IPv6 in Linux
IPv6 is the future of the Internet, and it promises many goodies. Discover what your Linux box can do about it today.
IPv4, today's Internet workhorse protocol, offers more than 4 billion IP addresses. This may seem like a lot, but in a world of 7 billion people and every single toaster seemingly wanting an Internet connection, it's actually not. In fact, IANA, the Internet's numbering authority, allocated the last block of IPv4 addresses about six years ago. That doesn't mean there are no spare IPv4 addresses left on the planet – regional operators still have some reserves – but the supply already has been exhausted.
IPv6 comes to the rescue. With 128-bit addresses – that is, about a quadrillion IPs per every human body cell in the world, we'll hopefully be on the safe side for some time. However, IPv6 offers much more than extra bits in the address; it fixes a 35-year irritant of IPv4 operation by allowing the network to function without network address translation (NAT) or DHCP. Moreover, it enjoys being a first-class citizen in your Linux box.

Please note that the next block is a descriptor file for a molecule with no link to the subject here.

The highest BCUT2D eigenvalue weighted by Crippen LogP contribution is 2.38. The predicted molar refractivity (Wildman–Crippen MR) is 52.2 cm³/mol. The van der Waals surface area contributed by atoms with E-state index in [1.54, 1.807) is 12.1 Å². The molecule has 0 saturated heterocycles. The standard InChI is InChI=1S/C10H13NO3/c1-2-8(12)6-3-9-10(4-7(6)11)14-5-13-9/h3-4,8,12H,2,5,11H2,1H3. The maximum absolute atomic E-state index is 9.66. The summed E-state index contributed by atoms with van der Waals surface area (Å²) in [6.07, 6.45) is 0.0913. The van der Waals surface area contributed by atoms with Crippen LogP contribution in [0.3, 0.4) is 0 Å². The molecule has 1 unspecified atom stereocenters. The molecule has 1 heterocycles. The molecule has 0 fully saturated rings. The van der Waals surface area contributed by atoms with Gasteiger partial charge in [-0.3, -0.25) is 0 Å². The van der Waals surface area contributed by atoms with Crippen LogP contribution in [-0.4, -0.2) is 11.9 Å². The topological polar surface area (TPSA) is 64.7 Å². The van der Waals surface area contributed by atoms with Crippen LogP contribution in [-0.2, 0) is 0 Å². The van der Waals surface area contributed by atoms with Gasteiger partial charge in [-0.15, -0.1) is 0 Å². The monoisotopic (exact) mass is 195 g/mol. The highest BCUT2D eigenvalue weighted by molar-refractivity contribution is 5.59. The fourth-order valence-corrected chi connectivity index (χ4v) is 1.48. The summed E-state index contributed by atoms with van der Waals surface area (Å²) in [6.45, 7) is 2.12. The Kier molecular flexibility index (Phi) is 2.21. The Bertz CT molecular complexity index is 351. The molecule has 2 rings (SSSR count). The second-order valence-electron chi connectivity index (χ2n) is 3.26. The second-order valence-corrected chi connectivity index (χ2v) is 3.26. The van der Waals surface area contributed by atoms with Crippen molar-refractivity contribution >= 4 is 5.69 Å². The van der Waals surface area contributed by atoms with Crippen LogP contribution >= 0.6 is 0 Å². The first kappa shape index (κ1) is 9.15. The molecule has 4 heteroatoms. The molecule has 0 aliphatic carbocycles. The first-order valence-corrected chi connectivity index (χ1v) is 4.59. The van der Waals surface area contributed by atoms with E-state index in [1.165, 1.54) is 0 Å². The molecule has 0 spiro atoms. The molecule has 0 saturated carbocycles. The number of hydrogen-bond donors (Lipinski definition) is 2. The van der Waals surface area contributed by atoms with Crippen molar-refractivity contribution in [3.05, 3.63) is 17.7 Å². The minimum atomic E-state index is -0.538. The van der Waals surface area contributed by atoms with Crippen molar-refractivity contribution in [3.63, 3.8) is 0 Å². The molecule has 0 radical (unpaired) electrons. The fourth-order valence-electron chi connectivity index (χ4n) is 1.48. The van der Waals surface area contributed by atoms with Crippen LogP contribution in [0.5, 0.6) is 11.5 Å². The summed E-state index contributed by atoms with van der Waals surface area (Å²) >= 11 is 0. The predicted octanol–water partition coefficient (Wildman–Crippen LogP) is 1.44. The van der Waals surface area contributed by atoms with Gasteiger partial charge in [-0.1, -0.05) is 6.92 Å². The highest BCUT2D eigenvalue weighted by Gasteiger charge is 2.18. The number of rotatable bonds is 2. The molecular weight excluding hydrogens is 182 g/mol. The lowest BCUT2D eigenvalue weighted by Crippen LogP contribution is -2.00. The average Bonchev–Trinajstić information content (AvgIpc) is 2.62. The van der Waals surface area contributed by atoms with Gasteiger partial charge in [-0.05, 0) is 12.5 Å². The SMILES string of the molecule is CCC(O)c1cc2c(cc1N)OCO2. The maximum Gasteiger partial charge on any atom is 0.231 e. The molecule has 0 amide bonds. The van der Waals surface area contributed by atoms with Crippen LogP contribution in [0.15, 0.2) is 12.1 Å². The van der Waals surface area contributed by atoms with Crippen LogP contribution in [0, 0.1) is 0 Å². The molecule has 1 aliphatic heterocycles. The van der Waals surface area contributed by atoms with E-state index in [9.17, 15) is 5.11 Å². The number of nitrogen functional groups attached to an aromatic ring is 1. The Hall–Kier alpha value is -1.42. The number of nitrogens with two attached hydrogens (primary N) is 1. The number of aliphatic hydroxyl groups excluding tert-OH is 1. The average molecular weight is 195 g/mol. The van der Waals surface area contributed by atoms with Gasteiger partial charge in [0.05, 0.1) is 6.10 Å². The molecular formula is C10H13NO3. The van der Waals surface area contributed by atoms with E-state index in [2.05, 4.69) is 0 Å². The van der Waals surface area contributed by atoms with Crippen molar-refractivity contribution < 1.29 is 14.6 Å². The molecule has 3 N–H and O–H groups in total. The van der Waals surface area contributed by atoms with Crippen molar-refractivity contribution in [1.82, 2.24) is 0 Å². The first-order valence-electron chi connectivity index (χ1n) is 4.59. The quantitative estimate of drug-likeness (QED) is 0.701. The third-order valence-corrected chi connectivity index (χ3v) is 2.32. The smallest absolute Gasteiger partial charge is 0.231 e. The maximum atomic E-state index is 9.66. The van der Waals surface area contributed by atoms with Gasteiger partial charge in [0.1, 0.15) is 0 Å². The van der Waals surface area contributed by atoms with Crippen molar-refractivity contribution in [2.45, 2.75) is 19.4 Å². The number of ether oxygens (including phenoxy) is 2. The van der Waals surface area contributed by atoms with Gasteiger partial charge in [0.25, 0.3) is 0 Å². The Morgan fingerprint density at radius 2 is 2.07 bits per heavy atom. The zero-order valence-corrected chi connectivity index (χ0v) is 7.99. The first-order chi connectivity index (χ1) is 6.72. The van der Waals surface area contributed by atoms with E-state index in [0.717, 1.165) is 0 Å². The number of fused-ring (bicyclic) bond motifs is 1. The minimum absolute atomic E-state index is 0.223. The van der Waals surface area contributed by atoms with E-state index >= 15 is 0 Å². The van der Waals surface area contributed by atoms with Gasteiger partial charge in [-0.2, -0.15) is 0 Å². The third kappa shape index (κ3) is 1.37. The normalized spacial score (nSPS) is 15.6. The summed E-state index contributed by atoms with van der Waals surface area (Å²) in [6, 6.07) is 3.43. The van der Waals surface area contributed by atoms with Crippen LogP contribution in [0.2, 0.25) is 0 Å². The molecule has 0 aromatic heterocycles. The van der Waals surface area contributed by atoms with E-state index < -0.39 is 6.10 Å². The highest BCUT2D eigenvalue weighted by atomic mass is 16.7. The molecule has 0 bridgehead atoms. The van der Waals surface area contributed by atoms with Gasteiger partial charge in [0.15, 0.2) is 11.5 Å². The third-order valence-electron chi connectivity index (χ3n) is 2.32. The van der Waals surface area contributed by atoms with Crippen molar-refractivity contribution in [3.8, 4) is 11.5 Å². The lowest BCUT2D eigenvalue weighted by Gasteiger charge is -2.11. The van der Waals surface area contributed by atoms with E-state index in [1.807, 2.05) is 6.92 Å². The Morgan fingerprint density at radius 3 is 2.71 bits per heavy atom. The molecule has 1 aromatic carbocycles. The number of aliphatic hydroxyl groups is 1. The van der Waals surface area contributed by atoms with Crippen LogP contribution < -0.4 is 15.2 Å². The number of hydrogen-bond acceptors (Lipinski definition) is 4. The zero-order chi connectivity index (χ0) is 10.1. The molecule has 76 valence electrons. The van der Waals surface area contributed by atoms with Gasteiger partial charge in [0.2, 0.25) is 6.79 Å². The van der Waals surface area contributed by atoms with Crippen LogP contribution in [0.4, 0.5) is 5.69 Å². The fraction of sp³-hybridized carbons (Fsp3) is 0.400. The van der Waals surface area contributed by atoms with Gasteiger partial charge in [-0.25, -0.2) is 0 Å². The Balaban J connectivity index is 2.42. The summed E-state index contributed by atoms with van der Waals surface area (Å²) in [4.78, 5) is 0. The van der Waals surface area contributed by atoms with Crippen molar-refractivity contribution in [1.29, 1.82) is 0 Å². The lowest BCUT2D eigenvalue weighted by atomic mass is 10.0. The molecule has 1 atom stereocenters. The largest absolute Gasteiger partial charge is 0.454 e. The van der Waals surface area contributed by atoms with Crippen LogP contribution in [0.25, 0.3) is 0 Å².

Back to Basics
In general, IPv6 addresses are shown as eight 2-byte, colon-delimited hexadecimal numbers (e.g., fe80:0000:0000:0000:eef4:bbff:fe29:873d). So many numbers are awkward, so a few simplifications are possible. First, you can omit leading zeros: 0001 is the same as 1, and 0000 is the same as 0. Second, you can drop running sequences of all zeros, which are quite common in IPv6 addresses. You can do this only once per address for the longest sequence, though. A double colon shows where zeros were: consider fe80::eef4:bbff:fe29:873d or even ::1, which is just a loop-back address, serving the same purposes as 127.0.0.1 in IPv4. This means a single IPv6 address may have several equally valid representations. If you think IPv6 addresses are more difficult to parse than IPv4, that's true. Luckily, libraries such as glibc handle this for you.
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